After a failed attack by two Extremis agents, Stark is able to get the location of The Mandarin through Harley’s help and through using improvised makeshift technology. Stark soon learns that The Mandarin is an impostor, an actor named Trevor Slattery. The Mandarin is actually a decoy of Killian who used Hansen’s program to fix his own disability and create an army of his own who successful has Potts hostage in hopes of getting Stark to fix Extremis’ flaws. That’s not all Killian has planned. Killian also stole James Rhodes’ Iron patriot outfit in an attempt to hold the plane with the President Of The United States hostage. Stark attempts to save the plane and those on board. He succeeds but misses the President whom Killian intends to kill and have the Vice President as his puppet to follow his every order to make Extremis succeed in its business.
The end battle features a lot of twists and turns but gives a surprise but somewhat expected ending to the movie and the Iron Man series as well. Oh yeah, I encourage you to sit through the credits for a surprise end.
Usually I’m not a huge fan of movie sequels. I consider Hollywood sequels to be the actors, directors and producers masturbating for two hours. However I did find Iron Man 3 to be enjoyable. This was movie that was to be, or appears to be, the end of the Iron Man series. It had quite a lot to work with and it did a very good job of it, even though I feel it could have been better. Yes it was a story with a lot of clichés and yes there were a lot of areas that felt very formulaic. Even the addition of a cute kid felt like Hollywood up to its usual tricks. What it lacks in terms of inventiveness and unpredictability, it does make up in terms of its visual effects. The fights still thrill and the effects still dazzle. It’s what one should come to expect from a superhero movie. Surely director/co-writer Shane Black knew what he had to deliver when he agreed to do Iron Man 3. He’s written for popcorn movies before. Even though he delivers an ending to a series that could have been better, he does mostly end the Iron Man series on a positive note. One thing is that even though this may mean the end of the Iron Man series, it doesn’t mean that Tony Stark won’t be back for the next Avengers movie. There was even a hint or two of The Avengers in the script.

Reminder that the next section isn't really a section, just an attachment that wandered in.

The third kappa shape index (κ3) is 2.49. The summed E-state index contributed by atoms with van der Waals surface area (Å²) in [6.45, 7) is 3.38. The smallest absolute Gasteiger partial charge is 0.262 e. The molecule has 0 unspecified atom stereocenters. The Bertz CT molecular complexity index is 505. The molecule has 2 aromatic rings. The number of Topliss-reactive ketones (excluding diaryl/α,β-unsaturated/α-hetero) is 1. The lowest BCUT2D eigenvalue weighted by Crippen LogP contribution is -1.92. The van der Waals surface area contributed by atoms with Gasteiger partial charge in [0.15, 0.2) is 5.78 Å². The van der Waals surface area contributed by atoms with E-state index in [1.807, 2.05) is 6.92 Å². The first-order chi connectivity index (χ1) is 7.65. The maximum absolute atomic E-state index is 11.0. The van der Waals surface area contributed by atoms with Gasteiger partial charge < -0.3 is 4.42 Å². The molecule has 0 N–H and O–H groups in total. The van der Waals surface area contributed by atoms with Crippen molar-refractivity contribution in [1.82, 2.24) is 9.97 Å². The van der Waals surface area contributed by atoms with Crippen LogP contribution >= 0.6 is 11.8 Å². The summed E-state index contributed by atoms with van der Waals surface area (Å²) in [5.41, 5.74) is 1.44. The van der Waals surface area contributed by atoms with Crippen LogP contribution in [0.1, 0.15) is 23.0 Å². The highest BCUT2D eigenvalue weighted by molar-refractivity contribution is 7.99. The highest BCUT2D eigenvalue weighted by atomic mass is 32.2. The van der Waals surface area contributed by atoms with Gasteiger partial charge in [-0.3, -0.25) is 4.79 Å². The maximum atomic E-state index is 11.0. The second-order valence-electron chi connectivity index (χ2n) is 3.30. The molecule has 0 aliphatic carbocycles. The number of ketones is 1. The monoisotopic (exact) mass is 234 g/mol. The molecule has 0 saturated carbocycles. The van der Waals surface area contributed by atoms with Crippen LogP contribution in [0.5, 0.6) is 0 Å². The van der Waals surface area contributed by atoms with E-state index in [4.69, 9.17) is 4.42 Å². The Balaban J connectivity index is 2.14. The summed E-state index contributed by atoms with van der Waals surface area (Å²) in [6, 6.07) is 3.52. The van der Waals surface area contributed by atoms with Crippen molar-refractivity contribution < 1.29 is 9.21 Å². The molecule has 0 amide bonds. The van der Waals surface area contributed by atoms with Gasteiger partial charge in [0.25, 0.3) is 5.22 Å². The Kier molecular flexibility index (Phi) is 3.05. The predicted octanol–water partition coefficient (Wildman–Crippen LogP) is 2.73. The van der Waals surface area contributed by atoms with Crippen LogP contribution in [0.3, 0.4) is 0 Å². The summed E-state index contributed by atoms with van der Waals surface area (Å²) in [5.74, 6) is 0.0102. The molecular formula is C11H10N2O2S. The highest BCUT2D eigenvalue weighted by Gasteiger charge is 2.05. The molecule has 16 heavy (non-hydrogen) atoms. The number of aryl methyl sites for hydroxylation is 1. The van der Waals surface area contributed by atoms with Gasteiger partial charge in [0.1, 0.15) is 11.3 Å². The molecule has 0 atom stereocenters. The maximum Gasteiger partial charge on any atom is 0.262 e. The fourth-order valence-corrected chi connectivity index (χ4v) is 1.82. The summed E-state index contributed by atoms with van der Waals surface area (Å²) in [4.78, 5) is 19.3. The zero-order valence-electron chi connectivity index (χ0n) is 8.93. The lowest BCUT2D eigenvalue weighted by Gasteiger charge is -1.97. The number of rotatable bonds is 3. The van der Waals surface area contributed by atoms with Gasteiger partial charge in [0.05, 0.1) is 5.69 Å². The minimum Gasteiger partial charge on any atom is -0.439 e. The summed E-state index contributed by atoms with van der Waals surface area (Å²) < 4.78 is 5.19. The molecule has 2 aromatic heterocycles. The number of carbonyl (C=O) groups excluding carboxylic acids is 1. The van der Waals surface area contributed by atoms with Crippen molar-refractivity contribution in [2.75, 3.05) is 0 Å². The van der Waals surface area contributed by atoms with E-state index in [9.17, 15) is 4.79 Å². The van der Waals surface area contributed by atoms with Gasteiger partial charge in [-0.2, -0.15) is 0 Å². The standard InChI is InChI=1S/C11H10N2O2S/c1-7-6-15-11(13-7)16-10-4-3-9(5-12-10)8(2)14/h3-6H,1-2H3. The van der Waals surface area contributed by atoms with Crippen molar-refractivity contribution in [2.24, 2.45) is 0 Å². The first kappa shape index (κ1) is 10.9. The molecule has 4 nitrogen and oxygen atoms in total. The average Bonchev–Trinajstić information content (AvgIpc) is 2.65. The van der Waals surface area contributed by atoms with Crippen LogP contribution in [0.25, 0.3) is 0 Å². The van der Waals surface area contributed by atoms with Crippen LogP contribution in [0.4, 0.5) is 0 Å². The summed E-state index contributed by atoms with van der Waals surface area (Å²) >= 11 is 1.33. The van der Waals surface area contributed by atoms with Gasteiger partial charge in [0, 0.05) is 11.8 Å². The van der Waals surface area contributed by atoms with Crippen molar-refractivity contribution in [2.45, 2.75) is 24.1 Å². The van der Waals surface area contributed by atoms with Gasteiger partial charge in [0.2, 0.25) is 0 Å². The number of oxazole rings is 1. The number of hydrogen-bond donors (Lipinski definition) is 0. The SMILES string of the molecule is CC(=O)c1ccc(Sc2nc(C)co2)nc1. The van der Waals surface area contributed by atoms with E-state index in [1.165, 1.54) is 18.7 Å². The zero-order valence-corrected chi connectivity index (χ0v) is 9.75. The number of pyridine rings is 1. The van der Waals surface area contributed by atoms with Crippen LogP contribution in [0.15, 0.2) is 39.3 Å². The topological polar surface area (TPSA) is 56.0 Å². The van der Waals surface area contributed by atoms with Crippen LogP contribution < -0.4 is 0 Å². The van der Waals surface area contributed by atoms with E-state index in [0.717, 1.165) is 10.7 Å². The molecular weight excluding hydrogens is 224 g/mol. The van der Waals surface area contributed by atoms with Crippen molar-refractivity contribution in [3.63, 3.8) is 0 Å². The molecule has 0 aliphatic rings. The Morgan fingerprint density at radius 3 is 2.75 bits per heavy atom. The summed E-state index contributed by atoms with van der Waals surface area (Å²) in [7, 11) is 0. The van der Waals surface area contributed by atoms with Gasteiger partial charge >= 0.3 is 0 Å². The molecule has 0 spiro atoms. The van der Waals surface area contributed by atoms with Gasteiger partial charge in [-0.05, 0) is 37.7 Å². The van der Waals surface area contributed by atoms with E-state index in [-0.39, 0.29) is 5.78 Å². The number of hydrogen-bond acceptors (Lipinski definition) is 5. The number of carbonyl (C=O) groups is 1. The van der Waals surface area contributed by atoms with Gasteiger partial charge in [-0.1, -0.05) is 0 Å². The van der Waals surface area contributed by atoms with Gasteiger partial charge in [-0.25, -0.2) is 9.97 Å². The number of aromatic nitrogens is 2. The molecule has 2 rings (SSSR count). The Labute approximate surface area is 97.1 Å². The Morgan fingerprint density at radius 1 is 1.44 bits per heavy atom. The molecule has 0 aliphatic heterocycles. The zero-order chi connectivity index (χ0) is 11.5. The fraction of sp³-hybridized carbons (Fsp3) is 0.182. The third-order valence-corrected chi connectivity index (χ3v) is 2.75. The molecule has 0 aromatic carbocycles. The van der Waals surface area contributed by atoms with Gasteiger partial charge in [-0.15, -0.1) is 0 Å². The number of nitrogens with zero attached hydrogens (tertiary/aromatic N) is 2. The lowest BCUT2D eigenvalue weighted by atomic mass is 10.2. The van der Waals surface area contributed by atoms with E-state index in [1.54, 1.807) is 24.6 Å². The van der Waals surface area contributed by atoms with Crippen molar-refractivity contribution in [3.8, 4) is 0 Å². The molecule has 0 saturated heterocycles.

Once again, Robert Downey Jr. brings out the character of Tony Stark, but it felt like something was missing. I don’t know what it was but I felt there was a certain quality of Tony that was present in the first Iron Man and made him a scene-stealer in The Avengers that was missing here. Pepper Potts was given more of a role as being the one getting Tony to smarten up although Gwyneth is not as much of a scene stealer as she could be. Guy Pearce could have done more with his role of Killian but keeps him as a stockish villain. Rebecca Hall was good as Maya Hansen even though her role was nothing out of the ordinary. Don Cheadle was good at being a comedic sidekick Iron Patriot but he too lacked the scene-stealing quality. Ty Simpkins was given a typical child actor role where he’s made to look cutesy. And Ben Kingsley’s turn as the Mandarin succeeded in being both intense and comical when it was required to be.